Yes, my unmentionables. I'm talking panties-and the Laundromat and the girls.
I hate going to the Laundromat for this reason. There are no secrets there among us patrons. I can hide nothing. I am never more exposed to strangers than when I am fluffing and drying a wide array of panties and nighties and bras in full view. It is a place where we literally air our dirty laundry in public. Unfortunately, there is no avoiding it unless I wish to wash my unmentionables by hand and then suffer with the feeling they are not clean enough and feel stiff without the dryer to soften them.
It is an odd ritualistic dance among the musical machines. We don't speak-we glance furtively from the corners of our eyes. It is not a place really to chit chat with the loudness of the giant room. I find it difficult to make small talk as I attempt to fold my nighties without anyone looking at them while I do it. And I am ashamed to admit that I am a creeper to the fifth degree when it comes to sneaking a peak at everyone else's private laundry too and the people all those piles of clothing belong to.
I watch the young mother pumping quarters into the vending machine to quiet the kids with chips and pop. I see the basket full of diapers and blankets and I am glad I don't have to wash diapers anymore. Yet at the same time I mourn the same damn thing. She has her hands full with little ones wanting to help but really causing her much more trouble. Her voice becomes shrill over the volume of the machines in the course of a couple of hours.
There is a man who is bleary eyed and stumbling a bit. He has a duffle bag filled to the brim with greasy work clothes. He stuffs as much as he can into one machine. He probably works at the mill and his wife won't let him ruin her machines. He looks around and is pissed off that he even has to be here. (I am too sir, we are all in the same dirty boat) He moves outside at least and hangs out in his car.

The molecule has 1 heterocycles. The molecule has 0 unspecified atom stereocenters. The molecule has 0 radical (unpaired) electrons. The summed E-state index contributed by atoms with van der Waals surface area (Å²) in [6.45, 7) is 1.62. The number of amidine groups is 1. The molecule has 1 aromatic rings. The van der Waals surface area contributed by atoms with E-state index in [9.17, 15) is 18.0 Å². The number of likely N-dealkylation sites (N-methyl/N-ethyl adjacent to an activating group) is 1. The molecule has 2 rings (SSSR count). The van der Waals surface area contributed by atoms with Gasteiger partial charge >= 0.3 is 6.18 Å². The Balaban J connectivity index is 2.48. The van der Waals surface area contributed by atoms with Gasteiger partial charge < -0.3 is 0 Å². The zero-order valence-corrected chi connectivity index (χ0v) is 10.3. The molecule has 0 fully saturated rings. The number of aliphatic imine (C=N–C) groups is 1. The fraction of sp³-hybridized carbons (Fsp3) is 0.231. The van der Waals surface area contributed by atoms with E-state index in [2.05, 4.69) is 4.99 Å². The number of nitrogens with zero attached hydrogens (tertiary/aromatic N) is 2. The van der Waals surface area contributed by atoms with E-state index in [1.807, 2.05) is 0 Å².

The owner is sweeping between the machines and talks on the phone keeping a wary eye. Maybe he is wondering if one of us will steal the lovely plastic chairs to sit in or the portable squiggly lined television bolted from an arm in the ceiling. He hates when I tell him I have been running a dryer for fifteen minutes only to then realize it is broken and only blowing cold air. Hey buddy, I don't care about the quarter I lost I just figured you'd want to know.
Then there is me and laundry mountain and the girls. We wander in and out of the Laundromat waiting for our clothes. The oldest girl has it all down to a science and knows exactly which machine will finish at what time. She hates to fold the laundry there and will cram it in baskets to bring home unless I am with her and insist we fold it because it gets all wrinkled. I hate ironing more than I hate the Laundromat.
The youngest girl uses her time here wisely. She talks to me. She doesn't talk to me much anymore now that she is fourteen and knows more than me. But here, at the Laundromat, she airs her dirty laundry for my viewing. I appreciate that. I really do.
Among the panties and bras of a houseful of women, both young and not so young, my youngest daughter mentions the unmentionable. I know the other people there are listening. We only pretend to each other we are invisible. I am happy though to be doing this mundane task with this girl child of mine. I am happy to hear about her unmentionables.
Monika M. Basile